Bond Pending Appeal in Federal Criminal Cases
Call the Federal Attorneys at Oberheiden, P.C. Today to Discuss Your Appeal and How to Introduce New Hope into Your Case
No one wants to go to prison and no one should go to prison unjustly and unfairly. Bond pending appeals are often the last straw a convicted defendant can grasp to avoid an otherwise ordered prison term. When the trial is lost, and all post-conviction motions denied, federal law grants a defendant an important tool to stay free subject to certain legal requirements. The purpose of this article is to outline these requirements as well as the arguments skilled defense attorneys should make to secure your freedom in bond pending appeals cases.
If you find yourself in this situation, you should contact the federal lawyers and federal appeals attorneys at Oberheiden, P.C. for a free consultation. Our attorneys have substantial appeals experience and they are intrinsically familiar with the federal trial process, in particular in seemingly hopeless cases. Speak with attorney Dr. Nick Oberheiden today, free of charge.
The Legal Requirements for Bond Pending Appeal
Bond pending an appeal is difficult but not impossible to obtain. It is difficult to obtain because, procedurally, the case is over, and the verdict is out. The defendant lost his or her trial resulting in the jury returning a guilty verdict. Similarly, post-conviction motions have been denied. Now asking the same judge for yet another reconsideration of relief creates a challenge and requires counsel to have and to demonstrate a profound understanding of both, the appeals process as well as the analysis of trial records and transcripts. The conditions under which a judge is authorized to release a convicted defendant pending appeal are outlined in 18 U.S.C. Section 3143(b). The statute reads in its pertinent parts:
What the Government Will Argue
In contested bond appeal cases, where the defense requests bond and the government oppose such motion, the government will argue that the defense did not meet its burden of proof. Starting point for virtually all government arguments is the fact the presumption of innocence and, with it, constitutional privileges and protection guaranteed to a defendant prior to a guilty verdict no longer apply. In fact, all federal court of appeals have held that a convicted defendant has no constitutional right to bail and is not per se entitled to release pending appeal. See, for example, United States v. Olis, 450 F.3d 583, 585 (5th Cir. 2006). Similarly, courts have emphasized that mentioned presumption in favor of a defendant before a conviction will turn into a presumption against the grant of bail. See, for example, United States v. Williams, 822 F.2d 512, 517 (5th Cir. 1987). Because the defendant lacks constitutional entitlement to release, the law lifts the burden of proof from the government (to prove the defendant’s guilt beyond a reasonable doubt) onto the defendant. Thus, it is the defendant who must prove by clear and convincing evidence:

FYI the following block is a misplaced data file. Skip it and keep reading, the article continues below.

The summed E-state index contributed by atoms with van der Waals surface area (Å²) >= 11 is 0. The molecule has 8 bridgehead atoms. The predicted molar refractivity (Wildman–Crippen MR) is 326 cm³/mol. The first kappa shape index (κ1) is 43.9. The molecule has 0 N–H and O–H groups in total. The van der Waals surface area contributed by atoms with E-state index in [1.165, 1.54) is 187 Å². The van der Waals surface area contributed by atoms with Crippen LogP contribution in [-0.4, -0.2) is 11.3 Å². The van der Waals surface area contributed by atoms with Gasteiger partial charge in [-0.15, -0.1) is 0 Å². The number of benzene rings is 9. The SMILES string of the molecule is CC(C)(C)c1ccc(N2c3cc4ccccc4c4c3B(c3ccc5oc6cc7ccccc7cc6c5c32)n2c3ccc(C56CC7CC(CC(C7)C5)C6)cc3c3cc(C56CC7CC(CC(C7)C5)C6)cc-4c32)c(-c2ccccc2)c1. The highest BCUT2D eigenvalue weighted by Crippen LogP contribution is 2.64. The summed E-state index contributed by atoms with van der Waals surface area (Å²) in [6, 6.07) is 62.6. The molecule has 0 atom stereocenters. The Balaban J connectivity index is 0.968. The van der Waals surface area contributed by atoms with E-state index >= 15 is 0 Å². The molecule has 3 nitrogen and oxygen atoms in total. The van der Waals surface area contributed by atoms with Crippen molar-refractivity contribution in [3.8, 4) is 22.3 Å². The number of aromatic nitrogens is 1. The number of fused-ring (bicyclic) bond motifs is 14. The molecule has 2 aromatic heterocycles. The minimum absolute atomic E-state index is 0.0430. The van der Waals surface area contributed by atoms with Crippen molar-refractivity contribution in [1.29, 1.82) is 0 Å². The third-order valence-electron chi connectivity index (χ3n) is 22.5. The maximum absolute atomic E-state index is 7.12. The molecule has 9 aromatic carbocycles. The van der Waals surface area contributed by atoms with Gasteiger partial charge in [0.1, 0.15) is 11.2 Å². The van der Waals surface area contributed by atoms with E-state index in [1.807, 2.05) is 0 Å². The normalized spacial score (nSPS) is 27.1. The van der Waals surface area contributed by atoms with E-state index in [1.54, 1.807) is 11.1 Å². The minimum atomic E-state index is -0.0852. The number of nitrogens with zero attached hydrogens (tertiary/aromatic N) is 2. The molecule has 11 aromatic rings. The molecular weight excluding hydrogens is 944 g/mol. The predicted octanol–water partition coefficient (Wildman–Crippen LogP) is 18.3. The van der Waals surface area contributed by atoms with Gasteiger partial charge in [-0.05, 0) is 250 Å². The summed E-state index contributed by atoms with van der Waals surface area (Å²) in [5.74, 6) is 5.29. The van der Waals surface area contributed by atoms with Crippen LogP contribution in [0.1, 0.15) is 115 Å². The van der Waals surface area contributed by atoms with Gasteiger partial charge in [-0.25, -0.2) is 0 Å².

- That the defendant is not likely to flee or pose a danger to the safety of any other person or the community if released;
- That the appeal is not for the purpose of delay;
- That the appeal raises a substantial question of law or fact; and
- That if that substantial question is determined favorably to the defendant on appeal, that decision is likely to result in reversal or an order for a new trial of all counts on which imprisonment has been imposed.
Because a defendant carries the burden of proof with respect to all of these factors, the failure to meet that burden for any one of them is sufficient to deny bond. In most cases, the first two factors are uncontested, and the focus lies on whether the defendant is likely successful on appeal and whether the appeal raises a substantial question of law or fact. A “substantial question” in this context means “that the issue presented must raise a substantial doubt (not merely a fair doubt) as to the outcome of its resolution.” United States v. Valdera-Elizondo, 761 F.2d 1020, 1024 (5th Circuit 1985).